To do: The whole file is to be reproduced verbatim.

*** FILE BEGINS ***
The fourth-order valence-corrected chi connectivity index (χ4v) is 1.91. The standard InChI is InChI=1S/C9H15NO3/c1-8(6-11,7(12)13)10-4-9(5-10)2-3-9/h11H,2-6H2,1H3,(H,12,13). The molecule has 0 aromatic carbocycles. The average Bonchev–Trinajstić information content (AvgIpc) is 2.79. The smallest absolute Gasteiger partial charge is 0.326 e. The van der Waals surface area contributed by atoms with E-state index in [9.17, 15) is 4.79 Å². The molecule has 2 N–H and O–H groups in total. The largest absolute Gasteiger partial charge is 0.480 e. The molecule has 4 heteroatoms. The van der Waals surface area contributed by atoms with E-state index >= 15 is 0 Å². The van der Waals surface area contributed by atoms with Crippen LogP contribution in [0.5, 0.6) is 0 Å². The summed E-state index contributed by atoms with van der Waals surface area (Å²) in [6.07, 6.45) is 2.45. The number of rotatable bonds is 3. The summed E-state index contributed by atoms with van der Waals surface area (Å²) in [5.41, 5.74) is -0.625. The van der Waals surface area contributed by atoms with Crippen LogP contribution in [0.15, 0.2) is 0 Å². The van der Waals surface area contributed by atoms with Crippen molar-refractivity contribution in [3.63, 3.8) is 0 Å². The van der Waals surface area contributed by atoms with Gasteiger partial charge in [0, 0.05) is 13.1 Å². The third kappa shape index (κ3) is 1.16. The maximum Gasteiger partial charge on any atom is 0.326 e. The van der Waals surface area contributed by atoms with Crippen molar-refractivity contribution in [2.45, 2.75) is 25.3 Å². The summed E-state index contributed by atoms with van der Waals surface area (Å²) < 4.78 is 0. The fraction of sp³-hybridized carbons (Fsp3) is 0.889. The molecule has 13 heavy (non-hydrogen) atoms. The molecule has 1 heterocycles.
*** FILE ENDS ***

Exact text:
The fourth-order valence-corrected chi connectivity index (χ4v) is 1.91. The standard InChI is InChI=1S/C9H15NO3/c1-8(6-11,7(12)13)10-4-9(5-10)2-3-9/h11H,2-6H2,1H3,(H,12,13). The molecule has 0 aromatic carbocycles. The average Bonchev–Trinajstić information content (AvgIpc) is 2.79. The smallest absolute Gasteiger partial charge is 0.326 e. The van der Waals surface area contributed by atoms with E-state index in [9.17, 15) is 4.79 Å². The molecule has 2 N–H and O–H groups in total. The largest absolute Gasteiger partial charge is 0.480 e. The molecule has 4 heteroatoms. The van der Waals surface area contributed by atoms with E-state index >= 15 is 0 Å². The van der Waals surface area contributed by atoms with Crippen LogP contribution in [0.5, 0.6) is 0 Å². The summed E-state index contributed by atoms with van der Waals surface area (Å²) in [6.07, 6.45) is 2.45. The number of rotatable bonds is 3. The summed E-state index contributed by atoms with van der Waals surface area (Å²) in [5.41, 5.74) is -0.625. The van der Waals surface area contributed by atoms with Crippen LogP contribution in [0.15, 0.2) is 0 Å². The van der Waals surface area contributed by atoms with Crippen molar-refractivity contribution in [3.63, 3.8) is 0 Å². The van der Waals surface area contributed by atoms with Gasteiger partial charge in [0, 0.05) is 13.1 Å². The third kappa shape index (κ3) is 1.16. The maximum Gasteiger partial charge on any atom is 0.326 e. The van der Waals surface area contributed by atoms with Crippen molar-refractivity contribution in [2.45, 2.75) is 25.3 Å². The summed E-state index contributed by atoms with van der Waals surface area (Å²) < 4.78 is 0. The fraction of sp³-hybridized carbons (Fsp3) is 0.889. The molecule has 13 heavy (non-hydrogen) atoms. The molecule has 1 heterocycles.